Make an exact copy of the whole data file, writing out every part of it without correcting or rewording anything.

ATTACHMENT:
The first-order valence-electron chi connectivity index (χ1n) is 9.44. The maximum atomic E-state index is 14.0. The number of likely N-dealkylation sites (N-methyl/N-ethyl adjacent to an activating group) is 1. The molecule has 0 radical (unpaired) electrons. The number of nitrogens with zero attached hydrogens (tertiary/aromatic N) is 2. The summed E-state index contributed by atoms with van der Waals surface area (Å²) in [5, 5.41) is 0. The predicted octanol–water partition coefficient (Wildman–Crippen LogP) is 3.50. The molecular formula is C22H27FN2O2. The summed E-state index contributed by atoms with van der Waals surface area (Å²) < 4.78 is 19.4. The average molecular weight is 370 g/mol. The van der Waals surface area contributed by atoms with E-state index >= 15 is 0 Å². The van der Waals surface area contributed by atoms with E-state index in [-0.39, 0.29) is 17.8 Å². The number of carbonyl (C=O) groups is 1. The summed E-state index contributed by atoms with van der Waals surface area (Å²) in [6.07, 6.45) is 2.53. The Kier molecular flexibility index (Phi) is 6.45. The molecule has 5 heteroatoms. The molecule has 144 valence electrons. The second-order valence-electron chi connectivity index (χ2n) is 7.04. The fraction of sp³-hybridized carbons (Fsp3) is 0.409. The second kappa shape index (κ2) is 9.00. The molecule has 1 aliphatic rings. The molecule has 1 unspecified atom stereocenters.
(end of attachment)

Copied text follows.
The first-order valence-electron chi connectivity index (χ1n) is 9.44. The maximum atomic E-state index is 14.0. The number of likely N-dealkylation sites (N-methyl/N-ethyl adjacent to an activating group) is 1. The molecule has 0 radical (unpaired) electrons. The number of nitrogens with zero attached hydrogens (tertiary/aromatic N) is 2. The summed E-state index contributed by atoms with van der Waals surface area (Å²) in [5, 5.41) is 0. The predicted octanol–water partition coefficient (Wildman–Crippen LogP) is 3.50. The molecular formula is C22H27FN2O2. The summed E-state index contributed by atoms with van der Waals surface area (Å²) < 4.78 is 19.4. The average molecular weight is 370 g/mol. The van der Waals surface area contributed by atoms with E-state index >= 15 is 0 Å². The van der Waals surface area contributed by atoms with E-state index in [-0.39, 0.29) is 17.8 Å². The number of carbonyl (C=O) groups is 1. The summed E-state index contributed by atoms with van der Waals surface area (Å²) in [6.07, 6.45) is 2.53. The Kier molecular flexibility index (Phi) is 6.45. The molecule has 5 heteroatoms. The molecule has 144 valence electrons. The second-order valence-electron chi connectivity index (χ2n) is 7.04. The fraction of sp³-hybridized carbons (Fsp3) is 0.409. The second kappa shape index (κ2) is 9.00. The molecule has 1 aliphatic rings. The molecule has 1 unspecified atom stereocenters.